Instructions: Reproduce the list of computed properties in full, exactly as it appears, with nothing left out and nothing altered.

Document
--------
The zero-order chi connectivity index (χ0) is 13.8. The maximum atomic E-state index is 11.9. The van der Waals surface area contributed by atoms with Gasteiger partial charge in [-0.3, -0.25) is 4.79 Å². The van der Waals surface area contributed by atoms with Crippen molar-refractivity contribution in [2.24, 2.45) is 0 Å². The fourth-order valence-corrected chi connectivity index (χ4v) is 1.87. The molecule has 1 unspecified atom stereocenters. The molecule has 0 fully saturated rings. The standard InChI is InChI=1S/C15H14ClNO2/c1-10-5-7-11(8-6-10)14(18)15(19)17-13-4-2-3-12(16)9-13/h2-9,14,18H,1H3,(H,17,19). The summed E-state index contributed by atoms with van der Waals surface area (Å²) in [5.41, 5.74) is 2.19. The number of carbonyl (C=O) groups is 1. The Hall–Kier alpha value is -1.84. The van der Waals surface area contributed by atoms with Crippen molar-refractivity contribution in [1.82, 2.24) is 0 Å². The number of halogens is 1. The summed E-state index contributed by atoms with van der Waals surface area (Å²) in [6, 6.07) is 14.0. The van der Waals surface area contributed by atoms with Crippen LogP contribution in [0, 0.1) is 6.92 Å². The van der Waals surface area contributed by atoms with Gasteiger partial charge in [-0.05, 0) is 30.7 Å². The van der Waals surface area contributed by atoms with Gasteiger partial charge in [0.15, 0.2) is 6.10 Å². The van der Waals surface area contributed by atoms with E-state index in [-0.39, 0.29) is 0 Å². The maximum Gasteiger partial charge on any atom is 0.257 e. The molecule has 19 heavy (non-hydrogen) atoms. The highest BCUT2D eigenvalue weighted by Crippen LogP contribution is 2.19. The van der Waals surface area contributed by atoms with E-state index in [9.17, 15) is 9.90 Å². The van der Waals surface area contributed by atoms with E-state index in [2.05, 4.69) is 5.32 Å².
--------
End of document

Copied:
The zero-order chi connectivity index (χ0) is 13.8. The maximum atomic E-state index is 11.9. The van der Waals surface area contributed by atoms with Gasteiger partial charge in [-0.3, -0.25) is 4.79 Å². The van der Waals surface area contributed by atoms with Crippen molar-refractivity contribution in [2.24, 2.45) is 0 Å². The fourth-order valence-corrected chi connectivity index (χ4v) is 1.87. The molecule has 1 unspecified atom stereocenters. The molecule has 0 fully saturated rings. The standard InChI is InChI=1S/C15H14ClNO2/c1-10-5-7-11(8-6-10)14(18)15(19)17-13-4-2-3-12(16)9-13/h2-9,14,18H,1H3,(H,17,19). The summed E-state index contributed by atoms with van der Waals surface area (Å²) in [5.41, 5.74) is 2.19. The number of carbonyl (C=O) groups is 1. The Hall–Kier alpha value is -1.84. The van der Waals surface area contributed by atoms with Crippen molar-refractivity contribution in [1.82, 2.24) is 0 Å². The number of halogens is 1. The summed E-state index contributed by atoms with van der Waals surface area (Å²) in [6, 6.07) is 14.0. The van der Waals surface area contributed by atoms with Crippen LogP contribution in [0, 0.1) is 6.92 Å². The van der Waals surface area contributed by atoms with Gasteiger partial charge in [-0.05, 0) is 30.7 Å². The van der Waals surface area contributed by atoms with Gasteiger partial charge in [0.15, 0.2) is 6.10 Å². The van der Waals surface area contributed by atoms with E-state index in [-0.39, 0.29) is 0 Å². The maximum Gasteiger partial charge on any atom is 0.257 e. The molecule has 19 heavy (non-hydrogen) atoms. The highest BCUT2D eigenvalue weighted by Crippen LogP contribution is 2.19. The van der Waals surface area contributed by atoms with E-state index in [9.17, 15) is 9.90 Å². The van der Waals surface area contributed by atoms with E-state index in [2.05, 4.69) is 5.32 Å².